Thursday, 13 June 2013

A Radical History Perspective on the Riesco Collection

As the campaign against the proposed sale of items from the Riesco Collection of Ming porcelain gathers pace, with over  330 people signing Oliver Lewis’s petition,   and a growing debate on Croydon Citizen, Cllr Sean Fitzsimons  indicated on Tuesday night at the Scrutiny and Strategic Overview Committee that if the decision to sell is approved it will be referred to the Committee. This came in the debate on the future work programme of the Committee last night, triggered by my suggestion that the Committee should consider the Cultural and Heritage Strategy in a more open enquiry approach encouraging community and voluntary groups to submit their views.

Cultural Vandalism

The proposed sale of items is an act of cultural vandalism.  It represents  the continual withdrawal of Croydon Council from broad based cultural activity. The claim by Cllr  Mead that the money will go into Fairfield Halls is disingenuous. There is no guarantee that a refurbished Halls complex will rejuvenate cultural activity there unless there is a fundamental change in the relationship between the management and the wide range of organisations and individuals involved in culture in the Borough, as highlighted by the South Croydon Community Association initiative (see below).

Betrayal of Donors

Selling off donations/gifts/bequests of people who have given things for public benefit is a betrayal  of their intentions. If  they had wanted to make money to donate to the Council they would have sold them.  Cllr Tim Godfrey is right that it would potentially cost Labour a lot of money if a judicial review is mounted, but then Labour should not have suggested it would do so over the Library tendering. In any case it is possible that a law firm would be prepared to undertake pro bono work on the issue.  The least Labour can do is to ensure that the will and donation documentation become public documents.

Valuing Nothing But Money

It is clear that the projected sale is part of  an obsession with needing money, of narrow thinking, of knowing the price of everything and the value of nothing. The Collection should not be seen as a collection of things which can be turned into money, but as a priceless asset that illuminates key areas of British history and heritage. Re-interpreted it could introduce Croydon pupils and residents  and visitors, to the complex story of the inter-relationship between Britain and China, especially through the East India Company which of course has a Croydon connection.

Part of OUR Heritage

The collection may not seem part of OUR HERITAGE but it is. Although the Ming dynasty collapsed in 1644 the porcelain industry it fostered continued. Chinese porcelain was very popular in  Britain and Europe, English potters were inspired by it, launching our own fine china industry. See section with reference to Wedgewood  at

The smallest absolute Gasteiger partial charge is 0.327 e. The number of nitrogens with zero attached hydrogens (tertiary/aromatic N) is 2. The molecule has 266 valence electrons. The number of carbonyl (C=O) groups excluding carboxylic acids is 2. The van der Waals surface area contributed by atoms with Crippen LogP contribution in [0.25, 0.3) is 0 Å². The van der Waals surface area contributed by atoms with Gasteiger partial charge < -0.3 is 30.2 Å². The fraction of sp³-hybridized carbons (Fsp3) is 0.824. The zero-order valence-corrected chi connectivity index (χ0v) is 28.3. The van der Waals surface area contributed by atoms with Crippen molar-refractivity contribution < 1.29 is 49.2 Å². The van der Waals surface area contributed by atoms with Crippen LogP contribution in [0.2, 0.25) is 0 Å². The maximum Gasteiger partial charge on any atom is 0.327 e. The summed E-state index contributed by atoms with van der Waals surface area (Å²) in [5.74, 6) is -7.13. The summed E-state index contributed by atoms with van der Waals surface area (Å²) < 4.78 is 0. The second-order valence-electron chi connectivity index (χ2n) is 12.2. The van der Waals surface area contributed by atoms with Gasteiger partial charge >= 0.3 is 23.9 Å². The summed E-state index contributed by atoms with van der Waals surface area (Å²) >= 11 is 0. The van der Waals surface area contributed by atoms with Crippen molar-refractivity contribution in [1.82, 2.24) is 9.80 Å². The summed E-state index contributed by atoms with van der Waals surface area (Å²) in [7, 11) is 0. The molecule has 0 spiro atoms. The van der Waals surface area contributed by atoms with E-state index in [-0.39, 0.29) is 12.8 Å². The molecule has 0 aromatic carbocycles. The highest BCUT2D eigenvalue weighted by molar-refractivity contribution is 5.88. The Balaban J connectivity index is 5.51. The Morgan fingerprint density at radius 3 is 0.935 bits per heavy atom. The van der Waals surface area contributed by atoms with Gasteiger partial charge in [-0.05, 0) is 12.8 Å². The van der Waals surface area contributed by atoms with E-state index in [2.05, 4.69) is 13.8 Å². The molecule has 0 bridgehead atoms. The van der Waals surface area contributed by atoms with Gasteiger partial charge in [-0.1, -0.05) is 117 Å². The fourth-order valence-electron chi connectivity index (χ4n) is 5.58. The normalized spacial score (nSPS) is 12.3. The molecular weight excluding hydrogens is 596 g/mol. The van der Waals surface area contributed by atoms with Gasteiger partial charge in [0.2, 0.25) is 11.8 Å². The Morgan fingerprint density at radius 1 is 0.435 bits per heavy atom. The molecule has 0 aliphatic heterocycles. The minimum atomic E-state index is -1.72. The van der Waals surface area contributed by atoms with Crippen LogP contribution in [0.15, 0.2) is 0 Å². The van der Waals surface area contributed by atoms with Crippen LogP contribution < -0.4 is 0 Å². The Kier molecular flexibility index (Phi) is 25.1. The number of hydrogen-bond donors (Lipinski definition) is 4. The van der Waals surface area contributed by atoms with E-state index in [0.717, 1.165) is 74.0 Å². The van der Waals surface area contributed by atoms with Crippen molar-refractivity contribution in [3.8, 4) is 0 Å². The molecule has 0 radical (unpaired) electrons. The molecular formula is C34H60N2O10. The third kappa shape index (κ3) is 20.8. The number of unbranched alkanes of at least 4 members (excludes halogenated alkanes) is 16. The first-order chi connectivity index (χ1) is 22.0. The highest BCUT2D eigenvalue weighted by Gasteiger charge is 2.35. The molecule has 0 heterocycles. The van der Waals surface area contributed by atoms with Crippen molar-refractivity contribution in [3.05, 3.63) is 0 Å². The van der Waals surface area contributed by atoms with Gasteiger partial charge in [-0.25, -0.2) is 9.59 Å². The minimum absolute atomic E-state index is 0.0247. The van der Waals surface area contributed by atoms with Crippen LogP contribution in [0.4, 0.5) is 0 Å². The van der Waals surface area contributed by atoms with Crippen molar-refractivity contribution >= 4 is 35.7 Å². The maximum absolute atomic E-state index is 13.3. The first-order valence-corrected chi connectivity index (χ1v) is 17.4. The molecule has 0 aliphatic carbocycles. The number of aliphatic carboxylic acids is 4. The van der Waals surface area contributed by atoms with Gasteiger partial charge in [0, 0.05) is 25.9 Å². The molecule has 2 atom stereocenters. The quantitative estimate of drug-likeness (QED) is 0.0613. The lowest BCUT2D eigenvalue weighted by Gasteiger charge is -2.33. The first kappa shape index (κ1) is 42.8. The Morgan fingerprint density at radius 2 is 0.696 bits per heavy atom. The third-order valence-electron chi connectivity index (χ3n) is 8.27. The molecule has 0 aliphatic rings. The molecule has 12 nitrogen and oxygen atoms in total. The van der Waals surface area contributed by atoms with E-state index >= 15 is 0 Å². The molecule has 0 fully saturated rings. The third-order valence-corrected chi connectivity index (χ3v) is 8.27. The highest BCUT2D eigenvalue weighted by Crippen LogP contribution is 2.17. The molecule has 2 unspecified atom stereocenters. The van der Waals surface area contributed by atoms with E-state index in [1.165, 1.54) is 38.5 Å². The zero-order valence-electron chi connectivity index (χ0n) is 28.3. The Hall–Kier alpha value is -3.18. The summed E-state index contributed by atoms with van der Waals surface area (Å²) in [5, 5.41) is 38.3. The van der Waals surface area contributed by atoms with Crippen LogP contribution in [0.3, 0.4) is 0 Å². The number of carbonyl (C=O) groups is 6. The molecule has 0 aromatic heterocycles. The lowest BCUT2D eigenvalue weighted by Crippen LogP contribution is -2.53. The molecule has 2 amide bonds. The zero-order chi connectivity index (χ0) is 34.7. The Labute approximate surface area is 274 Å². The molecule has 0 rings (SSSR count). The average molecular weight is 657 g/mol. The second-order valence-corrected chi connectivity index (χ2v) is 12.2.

The Importance of the China Trade

The trade with China was very important part of  the development of the British economy in the 18th and 19thC Centuries. See for example:

East India Company rule in India fostered the growing of opium which was then forced on the  Chinese and led to two Opium Wars against China, not to ban it but to ensure its continual sale there.  An excellent video of this story can be seen at

Lascar Seamen

The Company’s  fleet of ships led to the employment of Indian seamen (lascars) who have a long history of visiting and settling in Britain: see Southampton University research project at 

Slavery Connections

The Company also had its connections with the British slavery business. The University College London Legacies of British Slave-ownership Project Blog has the following posting  ‘Connections Between the East India Company and the Caribbean’ by Chris Jeppesen .

EIC Officials in Croydon

In 1774 Charles Samson, was here as a ‘Negro Servant’ to Robert Chatfield, who worked for the East India Company, becoming paymaster in 1802, serving as  Justice of the Peace, and a beneficiary of Thornton Heath Common land enclosure and is buried in St John the Baptist Church. George Smith, the elder (1765 – 1836) was a banker and director of the East India Company and MP living at Selsdon. He received compensation for slaves on St. Kitts. His son George Robert (1793–1869) became a partner in in the family bank of Smith Payne & Smith, which was heavily exposed to the failure of the West India merchant firm of Manning and Anderdon in 1831. He also became a MP and lived at Selsdon Park. There is a memorial to him in All Saints Church, Sanderstead

Heritage Lottery Bid
It should be possible to draw up a Heritage Lottery bid with the Council and other partners to undertake a project that would create an exhibition centring around the history of the Company, its presence in Croydon, with the Riesco Collection as a centre-piece.

This posting is also in my EDiary/News 40. Details of the Croydon Radical History Network are in Issue 39.  Both are available from me at 

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